John is 83 years of age, round faced, tanned, cheerful, smiling a shock of white hair and a slight roll as he walks. A picture of health, strong legs and a good gait, he always comes into the clinic room first followed his wife. She is 77 years, slim, even underweight, walking more slowly than John and the waddle in her gait is due to pain and stiffness in her right hip. John, my patient, always greets me with a cheery “Hello, Doctor”. I’m not sure if this is rehearsed in the waiting room or whether he is reminded on his way down the corridor by his wife, Maureen. The expected question from me is always followed by “very well, thank you Doctor”. The next question from me is hardly considered before he looks at his wife to respond. No recollection of their recent holiday. No idea of where we are today or, needless to say, time or date. Quickly, Maureen takes over, anxiety shown in the deep lines on her forehead. Her smile is there but weak and uncertain.
One in six of us will develop dementia at some point during our lifetimes. For a condition that affects so many, it is surprising that we’re only just beginning to take steps towards understanding and trying to minimise its negative impact on quality of life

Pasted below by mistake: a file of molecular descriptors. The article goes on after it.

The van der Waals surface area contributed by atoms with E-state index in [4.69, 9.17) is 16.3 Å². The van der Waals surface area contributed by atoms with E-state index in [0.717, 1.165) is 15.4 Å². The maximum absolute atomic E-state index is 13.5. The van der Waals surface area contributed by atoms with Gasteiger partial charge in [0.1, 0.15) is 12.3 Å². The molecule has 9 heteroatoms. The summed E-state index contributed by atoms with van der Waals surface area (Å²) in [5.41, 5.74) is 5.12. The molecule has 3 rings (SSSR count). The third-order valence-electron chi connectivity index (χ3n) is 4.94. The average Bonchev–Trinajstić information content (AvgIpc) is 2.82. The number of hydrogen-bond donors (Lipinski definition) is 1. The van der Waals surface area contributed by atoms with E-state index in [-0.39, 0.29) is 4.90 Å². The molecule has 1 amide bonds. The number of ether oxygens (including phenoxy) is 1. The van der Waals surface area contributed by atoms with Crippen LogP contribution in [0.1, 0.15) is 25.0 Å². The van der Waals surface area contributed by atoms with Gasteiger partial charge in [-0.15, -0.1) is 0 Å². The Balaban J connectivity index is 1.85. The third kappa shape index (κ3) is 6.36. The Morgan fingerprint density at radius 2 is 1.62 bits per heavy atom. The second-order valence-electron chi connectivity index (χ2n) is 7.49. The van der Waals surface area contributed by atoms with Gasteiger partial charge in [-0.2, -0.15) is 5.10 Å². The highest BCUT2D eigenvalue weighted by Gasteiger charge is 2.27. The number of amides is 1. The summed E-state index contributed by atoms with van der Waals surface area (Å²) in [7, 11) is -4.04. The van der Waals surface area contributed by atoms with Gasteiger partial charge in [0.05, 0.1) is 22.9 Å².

A story in The Guardian has revealed that social care employers in the social care sector are starting to see the benefits of employing graduates. Although social care providers haven’t traditionally recruited graduates, a number of firms, including The Good Care Group, are reaping the benefits of graduate talent.
A family submitted a Freedom of Information request to Perth and Kinross council after noticing a large number of different carers visiting their mother’s home. The information returned revealed that 87-year-old Anna, who suffers from dementia, had been visited by 107 different carers, as many as 14 different carers in one week.
Recognising that dementia will touch the lives of many people in some shape or form, Warners Solicitors in conjunction with The Good Care Group and Goodman Care Fees Advisers, is hosting a dementia awareness event at Warners’ office in Sevenoaks.
New draft guidance proposed by the National Institute of Health and Care Excellence (NICE) has advised that care workers must stay for at least half an hour if they are providing personal help, such as with getting dressed or eating.